You won't find much innovation on the iPhone 5, but Apple has improved the iPhone just enough to make sure it's still the best smartphone.
The iPhone 5 is thinner, lighter and quicker than its predecessors and competitors, and it now features a 4-inch screen. Individually, none of those features is jaw-dropping, but put them together and the iPhone 5 is very impressive.
Powered by the new Apple A6 processor and now with the ability to connect to 4G LTE, the iPhone runs faster than ever. When you Google a query, it can almost be unsettling how quickly the phone will show you results. Boot up 3-D maps and the iPhone 5 will quickly start generating buildings. It's fast.
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The 4-inch screen is also a great addition. Any iPhone user who's held one of the latest 4.5-inch-plus Android-running phones can easily tell the iPhone's 3.5-inch screen was no longer cutting it. But fortunately, Apple didn't just copy the competition and make a chunkier phone. Instead, the new screen gives you more real estate vertically but keeps the phone's width, leaving it comfortable to hold in your hand.
The new screen has a 1,136-by-640 pixel resolution and keeps the 326-pixel-per-inch density found on the iPhone 4 and 4S, meaning screen quality has stayed the same.
In the long run, this is especially great for videos and games, but in the short term we have to deal with a lot of apps, Netflix and YouTube included, that have yet to update and take advantage of the additional screen space.
Other improvements come on the iPhone 5's two cameras. The rear camera now takes quicker pics and shoots better in low light, but the most impressive upgrade comes with the front camera, which now shoots in 720p HD. I shot a short video of myself while walking, and the result far exceeded my expectations. Photos shot with the front camera are also much improved, so you'll likely be using it for more than just video calls.
Another welcome addition to the camera app is panorama mode. Other phones and apps have had similar features for a while, but that doesn't take away from how well the iPhone 5 can now shoot wide, extended shots -- don't be surprised if Facebook gets overloaded with panorama shots in the next few months.
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As for the exterior, the iPhone 5 is as stylish as ever. The back plate now features coated aluminum similar to what you'll find on Mac computers. The finish looks great, but unfortunately, it's much more susceptible to scuffs than the iPhone 4S or 4 back plates were.
A nice trade-off, though, seems to come with the front plate. Videos around the Web seem to show the iPhone 5's screen is difficult to crack and much more durable than that of its its predecessors or its top rival, the Samsung Galaxy S III.
But not everything is improved.
As you've likely heard, Apple has ditched Google for its Maps app. That, in turn, has resulted in less accurate maps and information than was previously available. Worse, though, is the fact that Maps will no longer give you public transportation information unless you pay for a third-party app.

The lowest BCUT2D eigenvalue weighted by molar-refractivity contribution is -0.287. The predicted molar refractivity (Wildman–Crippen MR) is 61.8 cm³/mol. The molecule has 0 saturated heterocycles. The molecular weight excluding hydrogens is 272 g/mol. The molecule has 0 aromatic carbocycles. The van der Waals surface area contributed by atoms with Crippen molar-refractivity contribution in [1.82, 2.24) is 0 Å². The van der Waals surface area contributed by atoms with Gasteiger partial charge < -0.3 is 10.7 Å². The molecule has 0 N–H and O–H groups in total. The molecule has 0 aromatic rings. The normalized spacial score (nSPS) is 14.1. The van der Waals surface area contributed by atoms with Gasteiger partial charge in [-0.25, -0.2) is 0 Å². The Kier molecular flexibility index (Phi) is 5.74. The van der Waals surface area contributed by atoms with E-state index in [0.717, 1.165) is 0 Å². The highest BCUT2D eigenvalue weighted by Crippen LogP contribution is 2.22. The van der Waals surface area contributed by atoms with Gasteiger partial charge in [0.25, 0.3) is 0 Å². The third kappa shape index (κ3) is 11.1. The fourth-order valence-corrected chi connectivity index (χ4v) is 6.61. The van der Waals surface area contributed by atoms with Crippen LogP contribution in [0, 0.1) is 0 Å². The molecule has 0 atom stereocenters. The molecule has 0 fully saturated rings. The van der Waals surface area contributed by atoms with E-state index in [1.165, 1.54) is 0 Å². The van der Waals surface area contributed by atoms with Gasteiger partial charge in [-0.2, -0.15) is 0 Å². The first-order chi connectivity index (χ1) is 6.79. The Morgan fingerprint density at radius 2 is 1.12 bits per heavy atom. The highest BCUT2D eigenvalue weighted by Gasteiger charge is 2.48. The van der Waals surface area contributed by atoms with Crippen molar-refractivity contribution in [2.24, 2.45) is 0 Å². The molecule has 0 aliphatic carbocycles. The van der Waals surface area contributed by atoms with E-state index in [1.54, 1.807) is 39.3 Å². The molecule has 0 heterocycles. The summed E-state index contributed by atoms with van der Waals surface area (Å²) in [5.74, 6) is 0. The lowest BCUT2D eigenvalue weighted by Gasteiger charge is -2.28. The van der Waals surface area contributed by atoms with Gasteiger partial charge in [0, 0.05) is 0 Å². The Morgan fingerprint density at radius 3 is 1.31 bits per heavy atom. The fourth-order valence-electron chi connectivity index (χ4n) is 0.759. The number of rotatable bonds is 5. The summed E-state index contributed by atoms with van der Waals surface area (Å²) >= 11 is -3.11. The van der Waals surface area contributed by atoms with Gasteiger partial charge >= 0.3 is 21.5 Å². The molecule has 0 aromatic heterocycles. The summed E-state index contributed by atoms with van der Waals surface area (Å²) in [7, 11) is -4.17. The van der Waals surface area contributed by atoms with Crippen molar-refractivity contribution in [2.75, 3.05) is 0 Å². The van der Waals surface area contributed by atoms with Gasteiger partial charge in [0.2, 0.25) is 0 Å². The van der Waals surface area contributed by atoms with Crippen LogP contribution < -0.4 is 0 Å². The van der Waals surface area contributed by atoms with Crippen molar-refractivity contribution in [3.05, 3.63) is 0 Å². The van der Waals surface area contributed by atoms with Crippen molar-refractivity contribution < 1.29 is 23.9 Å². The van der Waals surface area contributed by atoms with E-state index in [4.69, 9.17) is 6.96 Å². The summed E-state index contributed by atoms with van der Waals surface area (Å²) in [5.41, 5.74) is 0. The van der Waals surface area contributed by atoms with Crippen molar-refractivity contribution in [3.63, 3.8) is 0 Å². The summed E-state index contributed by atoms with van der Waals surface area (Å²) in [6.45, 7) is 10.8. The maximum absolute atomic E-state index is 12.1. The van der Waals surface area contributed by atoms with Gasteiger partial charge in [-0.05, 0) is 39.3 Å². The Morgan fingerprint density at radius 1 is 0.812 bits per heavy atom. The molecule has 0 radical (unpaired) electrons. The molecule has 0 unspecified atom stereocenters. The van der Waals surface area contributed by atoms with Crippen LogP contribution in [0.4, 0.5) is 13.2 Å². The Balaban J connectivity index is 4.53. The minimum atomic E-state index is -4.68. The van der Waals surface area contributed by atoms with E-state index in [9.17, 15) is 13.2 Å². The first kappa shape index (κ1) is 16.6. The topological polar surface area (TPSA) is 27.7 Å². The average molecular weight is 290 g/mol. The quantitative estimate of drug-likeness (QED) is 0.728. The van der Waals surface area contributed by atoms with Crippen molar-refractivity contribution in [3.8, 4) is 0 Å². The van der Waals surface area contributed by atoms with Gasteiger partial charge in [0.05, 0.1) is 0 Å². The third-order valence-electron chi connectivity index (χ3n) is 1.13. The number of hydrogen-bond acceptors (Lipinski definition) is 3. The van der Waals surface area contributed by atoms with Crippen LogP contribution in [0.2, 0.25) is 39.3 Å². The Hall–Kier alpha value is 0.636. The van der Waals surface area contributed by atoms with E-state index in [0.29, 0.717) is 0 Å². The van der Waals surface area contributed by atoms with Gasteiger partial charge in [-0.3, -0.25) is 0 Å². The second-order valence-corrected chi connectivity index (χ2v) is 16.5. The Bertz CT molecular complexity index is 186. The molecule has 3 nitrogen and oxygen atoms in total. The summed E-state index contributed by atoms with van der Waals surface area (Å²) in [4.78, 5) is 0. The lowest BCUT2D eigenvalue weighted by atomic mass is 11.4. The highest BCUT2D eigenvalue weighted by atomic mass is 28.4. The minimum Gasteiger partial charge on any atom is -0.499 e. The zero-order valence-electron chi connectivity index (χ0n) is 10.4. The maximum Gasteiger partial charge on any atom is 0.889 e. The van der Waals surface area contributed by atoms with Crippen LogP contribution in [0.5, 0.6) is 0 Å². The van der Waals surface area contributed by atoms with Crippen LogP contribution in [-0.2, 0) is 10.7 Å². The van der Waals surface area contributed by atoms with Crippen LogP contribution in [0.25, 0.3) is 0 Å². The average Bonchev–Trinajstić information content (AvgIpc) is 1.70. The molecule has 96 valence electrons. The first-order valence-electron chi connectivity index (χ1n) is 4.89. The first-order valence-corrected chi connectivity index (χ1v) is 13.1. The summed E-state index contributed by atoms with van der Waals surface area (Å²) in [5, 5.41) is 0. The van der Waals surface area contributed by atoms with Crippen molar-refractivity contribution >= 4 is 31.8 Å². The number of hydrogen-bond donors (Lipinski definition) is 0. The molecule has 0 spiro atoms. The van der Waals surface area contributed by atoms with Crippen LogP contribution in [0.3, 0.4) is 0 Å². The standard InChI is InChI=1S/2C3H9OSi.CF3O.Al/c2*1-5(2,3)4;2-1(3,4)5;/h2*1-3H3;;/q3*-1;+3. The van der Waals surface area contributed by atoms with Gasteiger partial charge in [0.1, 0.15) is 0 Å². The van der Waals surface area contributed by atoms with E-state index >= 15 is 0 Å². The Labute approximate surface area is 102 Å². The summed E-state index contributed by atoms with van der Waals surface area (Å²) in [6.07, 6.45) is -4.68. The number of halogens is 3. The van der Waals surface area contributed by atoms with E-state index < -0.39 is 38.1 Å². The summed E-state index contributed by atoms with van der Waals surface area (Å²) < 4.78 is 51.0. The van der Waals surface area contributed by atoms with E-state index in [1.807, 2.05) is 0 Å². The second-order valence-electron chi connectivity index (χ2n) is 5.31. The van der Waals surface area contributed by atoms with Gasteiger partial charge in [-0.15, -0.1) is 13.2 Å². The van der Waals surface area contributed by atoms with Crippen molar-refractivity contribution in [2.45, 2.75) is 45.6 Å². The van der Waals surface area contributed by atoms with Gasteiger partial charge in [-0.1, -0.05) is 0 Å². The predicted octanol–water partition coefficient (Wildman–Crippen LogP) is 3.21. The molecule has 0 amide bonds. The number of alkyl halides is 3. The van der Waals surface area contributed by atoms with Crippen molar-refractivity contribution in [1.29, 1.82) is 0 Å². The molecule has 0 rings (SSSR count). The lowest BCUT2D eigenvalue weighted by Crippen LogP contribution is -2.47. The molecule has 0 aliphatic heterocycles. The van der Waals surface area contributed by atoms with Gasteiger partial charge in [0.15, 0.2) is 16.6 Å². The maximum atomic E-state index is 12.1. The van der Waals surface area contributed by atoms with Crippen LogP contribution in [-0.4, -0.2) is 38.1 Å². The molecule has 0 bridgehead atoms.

Despite those flaws, the Maps app has gained a few new tricks that are useful. You now get turn-by-turn navigation by Siri that is very helpful. That's the new feature I've most used since getting the iPhone 5, and although Siri at one point made me make a U-turn instead of a simple left turn, the new navigation is quite nifty. Apple has also thrown in live road hazards, which will show you crashes, closed roads and road hazards that could slow you down while you drive.
There's now also a new feature called Flyover, which will show you 3-D maps, but the feature still needs to be expanded to more parts of the world. Flyover is not nearly as useful as Google StreetView, but it can still be helpful and it's super cool.
The other major notable change to the iPhone is on the Lightning, its new, smaller connector. The Lightning is about one-fourth the size of its predecessor and can be attached whether it is face down or up, meaning you'll never again have that experience in which you try plugging the cable in but it's upside down.
For now, it's easy to be frustrated that your old cables won't work with the iPhone 5 and that accessories need adapters. I have a cable for my office, another for my car and one for my home, and am quite annoyed by this, but in the long run, the smaller connector is more compact and will win people over.
Finally, the other major change comes with the iPhone 5's new earphones, the EarPods. This is the first time Apple has changed its headphones in a while, and the company has done so in order to deliver a more comfortable fit and better quality.
The EarPods place a greater emphasis on bass, which I found great for hip-hop and which many young people will welcome, but I did not find them comfortable. In fact, I find them so uncomfortable that even though I like their sound better than my other earphones, I probably won't use the EarPods. However, comfort will likely vary from ear to ear.
In all, most Apple fans -- as well as initiates -- will like the improvements on the iPhone 5.
Keep in mind, though, the iPhone is no longer the clear-cut choice it once was. If you're looking for specific features, you can very likely find other phones that outperform the iPhone. But if what you want is still the best overall smartphone, than the iPhone 5 is the way to go.
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